What Passes for Accomplishment



Look. I know tomorrow’s going to be filled with TV dumbassery, with therapy-masquerading-as-news, with tributes and speeches and music and moments of silence and moments of noise and moments of anger and all thisstuff, totally forgotten in all of it is that that hole in the ground, where Bush shoved some flowers today, is indicative of nothing so much as how much work we have left to do. And make no mistake, governing is a job, it’s work.

We all sort of forgot that right after 9/11, when all our talking heads at once went on and on and on about Bush as Mourner In Chief, Bush’s role in comforting the nation, and Congress gathered on the steps to sing. We were all about showing our unity, and while in the first couple of weeks that was understandable as everybody was still a little nuts and clearly some comfort was in order, five years on? With Freedom Fries as our most famous moment of resolution? Should we really be concentrating on theater?


Governing is a job. Government had a job to do, after 9/11, and that job was to bring those who attacked us to justice, and prevent further attacks.

Bush lays a wreath down for the cameras. On the front page of the Chicago Tribune this morning, the headline was “we move on, but remember.” Here’s a headline: WHERE’S OSAMA?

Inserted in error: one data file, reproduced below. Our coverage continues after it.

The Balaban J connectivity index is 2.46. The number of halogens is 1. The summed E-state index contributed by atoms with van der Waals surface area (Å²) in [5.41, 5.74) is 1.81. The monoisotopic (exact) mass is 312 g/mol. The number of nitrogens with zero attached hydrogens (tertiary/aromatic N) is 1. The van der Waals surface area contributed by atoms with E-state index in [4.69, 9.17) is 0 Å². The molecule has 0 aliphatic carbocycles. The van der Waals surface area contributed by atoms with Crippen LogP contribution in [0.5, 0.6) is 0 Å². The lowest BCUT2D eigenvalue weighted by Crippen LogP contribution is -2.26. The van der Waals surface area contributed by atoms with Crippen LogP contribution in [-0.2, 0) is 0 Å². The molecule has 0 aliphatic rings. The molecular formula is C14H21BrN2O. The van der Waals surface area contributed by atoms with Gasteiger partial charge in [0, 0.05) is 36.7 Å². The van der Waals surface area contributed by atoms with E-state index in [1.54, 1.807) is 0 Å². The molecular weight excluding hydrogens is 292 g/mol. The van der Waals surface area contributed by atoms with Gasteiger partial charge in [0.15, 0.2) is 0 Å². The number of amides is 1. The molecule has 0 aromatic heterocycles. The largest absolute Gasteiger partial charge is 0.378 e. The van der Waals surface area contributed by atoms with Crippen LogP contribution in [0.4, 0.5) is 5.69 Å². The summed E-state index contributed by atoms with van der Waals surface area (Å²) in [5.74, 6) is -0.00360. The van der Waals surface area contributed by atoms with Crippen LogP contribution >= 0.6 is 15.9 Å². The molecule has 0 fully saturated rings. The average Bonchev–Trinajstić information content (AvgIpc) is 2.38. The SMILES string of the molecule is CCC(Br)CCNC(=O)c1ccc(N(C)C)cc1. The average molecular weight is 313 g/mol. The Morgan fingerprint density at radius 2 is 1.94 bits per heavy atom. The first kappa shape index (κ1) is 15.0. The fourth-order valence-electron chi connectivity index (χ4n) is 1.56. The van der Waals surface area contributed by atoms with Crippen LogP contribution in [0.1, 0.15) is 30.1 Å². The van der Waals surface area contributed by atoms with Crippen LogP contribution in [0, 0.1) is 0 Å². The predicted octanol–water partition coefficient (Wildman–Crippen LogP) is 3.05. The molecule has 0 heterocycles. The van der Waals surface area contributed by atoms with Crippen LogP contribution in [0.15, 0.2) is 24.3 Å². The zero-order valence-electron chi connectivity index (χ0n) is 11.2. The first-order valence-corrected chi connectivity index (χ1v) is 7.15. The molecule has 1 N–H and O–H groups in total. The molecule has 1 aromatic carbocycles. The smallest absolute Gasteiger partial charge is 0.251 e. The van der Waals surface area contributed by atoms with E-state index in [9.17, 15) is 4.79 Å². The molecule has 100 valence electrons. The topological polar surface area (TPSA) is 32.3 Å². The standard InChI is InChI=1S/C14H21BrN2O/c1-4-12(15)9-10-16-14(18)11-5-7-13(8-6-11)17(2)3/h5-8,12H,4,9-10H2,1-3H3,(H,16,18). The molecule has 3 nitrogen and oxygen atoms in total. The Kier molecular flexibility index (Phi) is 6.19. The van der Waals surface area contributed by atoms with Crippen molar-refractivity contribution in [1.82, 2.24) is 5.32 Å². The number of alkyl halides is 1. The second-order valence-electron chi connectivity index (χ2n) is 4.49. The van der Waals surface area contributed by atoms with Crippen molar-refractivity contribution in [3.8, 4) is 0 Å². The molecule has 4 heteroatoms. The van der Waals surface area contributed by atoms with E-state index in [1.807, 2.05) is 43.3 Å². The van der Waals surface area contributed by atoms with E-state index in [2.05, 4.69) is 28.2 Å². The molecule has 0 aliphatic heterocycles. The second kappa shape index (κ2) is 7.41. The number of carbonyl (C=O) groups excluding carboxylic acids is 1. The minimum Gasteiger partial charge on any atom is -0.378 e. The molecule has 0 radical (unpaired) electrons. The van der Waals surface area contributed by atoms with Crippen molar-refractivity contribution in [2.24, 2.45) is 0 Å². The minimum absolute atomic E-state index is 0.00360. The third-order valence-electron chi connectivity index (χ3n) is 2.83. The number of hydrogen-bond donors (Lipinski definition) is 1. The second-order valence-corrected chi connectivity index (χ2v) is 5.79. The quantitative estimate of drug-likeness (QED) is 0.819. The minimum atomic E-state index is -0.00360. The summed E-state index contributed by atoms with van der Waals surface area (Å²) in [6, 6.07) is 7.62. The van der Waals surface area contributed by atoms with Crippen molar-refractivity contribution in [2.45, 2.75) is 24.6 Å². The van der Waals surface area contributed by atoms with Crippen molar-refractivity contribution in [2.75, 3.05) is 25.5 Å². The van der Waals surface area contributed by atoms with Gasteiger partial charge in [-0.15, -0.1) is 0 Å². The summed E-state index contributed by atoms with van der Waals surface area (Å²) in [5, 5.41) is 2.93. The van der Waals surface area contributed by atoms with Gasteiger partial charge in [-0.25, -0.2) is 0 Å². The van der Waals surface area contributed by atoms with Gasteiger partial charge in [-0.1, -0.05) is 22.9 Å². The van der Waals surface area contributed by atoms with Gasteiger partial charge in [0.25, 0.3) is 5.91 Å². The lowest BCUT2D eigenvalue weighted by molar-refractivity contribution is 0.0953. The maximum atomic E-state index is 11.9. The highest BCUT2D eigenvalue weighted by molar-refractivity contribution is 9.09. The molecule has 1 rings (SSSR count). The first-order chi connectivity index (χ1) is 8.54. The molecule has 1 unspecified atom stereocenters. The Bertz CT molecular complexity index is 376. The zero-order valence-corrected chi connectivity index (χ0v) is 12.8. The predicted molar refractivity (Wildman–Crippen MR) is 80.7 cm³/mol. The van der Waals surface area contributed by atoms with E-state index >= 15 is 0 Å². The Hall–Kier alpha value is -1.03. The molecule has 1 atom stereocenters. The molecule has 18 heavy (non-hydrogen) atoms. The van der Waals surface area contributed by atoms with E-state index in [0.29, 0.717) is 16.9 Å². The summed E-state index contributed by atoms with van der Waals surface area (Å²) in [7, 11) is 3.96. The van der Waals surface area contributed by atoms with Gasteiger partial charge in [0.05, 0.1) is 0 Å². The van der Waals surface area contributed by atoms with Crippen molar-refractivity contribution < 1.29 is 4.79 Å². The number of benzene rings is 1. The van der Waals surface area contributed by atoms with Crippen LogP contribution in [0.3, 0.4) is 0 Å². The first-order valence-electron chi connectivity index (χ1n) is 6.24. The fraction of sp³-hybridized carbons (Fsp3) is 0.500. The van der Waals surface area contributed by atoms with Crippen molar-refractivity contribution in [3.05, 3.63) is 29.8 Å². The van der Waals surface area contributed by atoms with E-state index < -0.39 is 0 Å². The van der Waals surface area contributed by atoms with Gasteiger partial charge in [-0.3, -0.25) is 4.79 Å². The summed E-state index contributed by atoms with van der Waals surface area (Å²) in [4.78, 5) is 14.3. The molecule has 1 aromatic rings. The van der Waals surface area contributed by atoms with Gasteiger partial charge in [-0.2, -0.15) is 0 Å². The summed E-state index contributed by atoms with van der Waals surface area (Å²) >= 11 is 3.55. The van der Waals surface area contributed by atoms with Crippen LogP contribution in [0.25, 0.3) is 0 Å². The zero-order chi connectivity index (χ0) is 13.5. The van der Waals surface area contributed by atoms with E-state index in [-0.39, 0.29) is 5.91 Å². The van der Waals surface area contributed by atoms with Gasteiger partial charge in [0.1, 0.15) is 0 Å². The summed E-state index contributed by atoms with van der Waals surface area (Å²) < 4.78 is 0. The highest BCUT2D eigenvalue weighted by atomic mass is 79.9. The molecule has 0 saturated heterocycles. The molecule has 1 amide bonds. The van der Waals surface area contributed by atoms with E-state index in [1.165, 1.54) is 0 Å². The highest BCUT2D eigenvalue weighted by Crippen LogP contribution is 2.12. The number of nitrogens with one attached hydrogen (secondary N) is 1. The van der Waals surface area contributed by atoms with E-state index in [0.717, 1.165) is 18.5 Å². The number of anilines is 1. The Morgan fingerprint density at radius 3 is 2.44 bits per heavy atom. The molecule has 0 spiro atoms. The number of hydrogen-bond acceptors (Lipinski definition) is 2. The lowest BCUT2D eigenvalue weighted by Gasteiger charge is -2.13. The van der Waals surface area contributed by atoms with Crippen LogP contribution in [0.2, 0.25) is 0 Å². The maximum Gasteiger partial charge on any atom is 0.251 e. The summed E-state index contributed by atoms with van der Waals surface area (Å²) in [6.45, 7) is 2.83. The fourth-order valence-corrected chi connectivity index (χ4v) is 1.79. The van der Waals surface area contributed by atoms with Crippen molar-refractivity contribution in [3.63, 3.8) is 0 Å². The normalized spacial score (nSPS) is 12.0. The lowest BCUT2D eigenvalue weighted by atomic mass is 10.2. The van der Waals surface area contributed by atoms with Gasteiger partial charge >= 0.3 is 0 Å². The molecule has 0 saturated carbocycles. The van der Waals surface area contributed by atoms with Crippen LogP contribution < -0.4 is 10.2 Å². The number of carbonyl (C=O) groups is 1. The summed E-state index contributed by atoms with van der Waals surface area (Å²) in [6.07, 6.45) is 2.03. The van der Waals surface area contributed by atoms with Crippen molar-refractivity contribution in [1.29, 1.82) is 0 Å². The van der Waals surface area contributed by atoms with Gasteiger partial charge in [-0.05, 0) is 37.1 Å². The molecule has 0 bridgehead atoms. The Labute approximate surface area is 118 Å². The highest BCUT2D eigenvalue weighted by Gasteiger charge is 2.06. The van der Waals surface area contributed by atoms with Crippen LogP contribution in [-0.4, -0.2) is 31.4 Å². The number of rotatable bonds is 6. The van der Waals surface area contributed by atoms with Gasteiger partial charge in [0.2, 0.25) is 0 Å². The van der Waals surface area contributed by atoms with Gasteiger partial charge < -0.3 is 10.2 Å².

Governing is a job. Is the job done? By the way, pardon me for disturbing the carefully choreographed and poll-tested We Love America fanvid, but somebody’s out there who sent anthrax through the mail, walking around, and so is the guy responsible for the event that occasions this annual uptick in the sales of flags and bunting, so while I’m as down for a good concert of Kenny Chesney as the next girl, pardon me if I think somebody other than our national news outlets, much less our president, ought to handle whether or not we feel okay.

Once Osama’s either behind bars or swinging from something, or buried alive, or some other horrible punishment due the evil fucker, then we can talk about how we’re all dealing, and how the president’s taking it, and he can calm the nation and reassure the nation and tuck the nation into bed with a glass of warm milk and a story from a board book with fuzzy covers.


Until then, maybe our TV brothers and sisters could refrain from suggesting that participation in symbolic gestures constitutes any kind of fulfillment of George W. Bush’s job requirements, because it’s just embarrassing.


A.